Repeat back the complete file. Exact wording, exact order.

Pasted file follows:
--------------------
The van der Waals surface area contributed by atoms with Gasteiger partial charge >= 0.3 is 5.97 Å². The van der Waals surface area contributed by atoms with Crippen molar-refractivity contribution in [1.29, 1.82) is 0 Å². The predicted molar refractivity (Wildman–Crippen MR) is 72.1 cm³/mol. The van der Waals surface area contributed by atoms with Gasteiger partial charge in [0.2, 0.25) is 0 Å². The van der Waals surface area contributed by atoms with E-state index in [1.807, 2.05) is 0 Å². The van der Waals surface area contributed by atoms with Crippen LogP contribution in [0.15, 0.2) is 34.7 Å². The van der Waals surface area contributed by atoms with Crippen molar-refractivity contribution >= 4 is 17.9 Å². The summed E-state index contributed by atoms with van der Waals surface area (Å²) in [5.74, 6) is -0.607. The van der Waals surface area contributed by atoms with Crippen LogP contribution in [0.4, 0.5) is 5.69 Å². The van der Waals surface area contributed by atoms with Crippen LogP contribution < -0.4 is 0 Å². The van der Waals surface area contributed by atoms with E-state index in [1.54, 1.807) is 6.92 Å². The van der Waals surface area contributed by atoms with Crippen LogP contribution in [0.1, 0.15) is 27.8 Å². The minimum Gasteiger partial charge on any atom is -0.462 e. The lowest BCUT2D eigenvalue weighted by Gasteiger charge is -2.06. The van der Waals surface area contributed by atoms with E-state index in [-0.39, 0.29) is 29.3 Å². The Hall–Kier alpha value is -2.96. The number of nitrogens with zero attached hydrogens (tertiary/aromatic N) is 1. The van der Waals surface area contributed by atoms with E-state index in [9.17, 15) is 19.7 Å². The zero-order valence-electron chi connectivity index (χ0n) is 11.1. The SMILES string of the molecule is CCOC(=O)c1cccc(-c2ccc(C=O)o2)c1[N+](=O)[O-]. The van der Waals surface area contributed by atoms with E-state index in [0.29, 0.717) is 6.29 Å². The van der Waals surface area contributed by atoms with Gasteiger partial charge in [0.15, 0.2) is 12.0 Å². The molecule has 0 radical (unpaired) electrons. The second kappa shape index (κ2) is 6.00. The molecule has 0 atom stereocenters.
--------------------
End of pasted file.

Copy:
The van der Waals surface area contributed by atoms with Gasteiger partial charge >= 0.3 is 5.97 Å². The van der Waals surface area contributed by atoms with Crippen molar-refractivity contribution in [1.29, 1.82) is 0 Å². The predicted molar refractivity (Wildman–Crippen MR) is 72.1 cm³/mol. The van der Waals surface area contributed by atoms with Gasteiger partial charge in [0.2, 0.25) is 0 Å². The van der Waals surface area contributed by atoms with E-state index in [1.807, 2.05) is 0 Å². The van der Waals surface area contributed by atoms with Crippen LogP contribution in [0.15, 0.2) is 34.7 Å². The van der Waals surface area contributed by atoms with Crippen molar-refractivity contribution >= 4 is 17.9 Å². The summed E-state index contributed by atoms with van der Waals surface area (Å²) in [5.74, 6) is -0.607. The van der Waals surface area contributed by atoms with Crippen LogP contribution in [0.4, 0.5) is 5.69 Å². The van der Waals surface area contributed by atoms with Crippen LogP contribution < -0.4 is 0 Å². The van der Waals surface area contributed by atoms with E-state index in [1.54, 1.807) is 6.92 Å². The van der Waals surface area contributed by atoms with Crippen LogP contribution in [0.1, 0.15) is 27.8 Å². The minimum Gasteiger partial charge on any atom is -0.462 e. The lowest BCUT2D eigenvalue weighted by Gasteiger charge is -2.06. The van der Waals surface area contributed by atoms with E-state index in [-0.39, 0.29) is 29.3 Å². The Hall–Kier alpha value is -2.96. The number of nitrogens with zero attached hydrogens (tertiary/aromatic N) is 1. The van der Waals surface area contributed by atoms with E-state index in [9.17, 15) is 19.7 Å². The zero-order valence-electron chi connectivity index (χ0n) is 11.1. The SMILES string of the molecule is CCOC(=O)c1cccc(-c2ccc(C=O)o2)c1[N+](=O)[O-]. The van der Waals surface area contributed by atoms with E-state index in [0.29, 0.717) is 6.29 Å². The van der Waals surface area contributed by atoms with Gasteiger partial charge in [0.15, 0.2) is 12.0 Å². The molecule has 0 radical (unpaired) electrons. The second kappa shape index (κ2) is 6.00. The molecule has 0 atom stereocenters.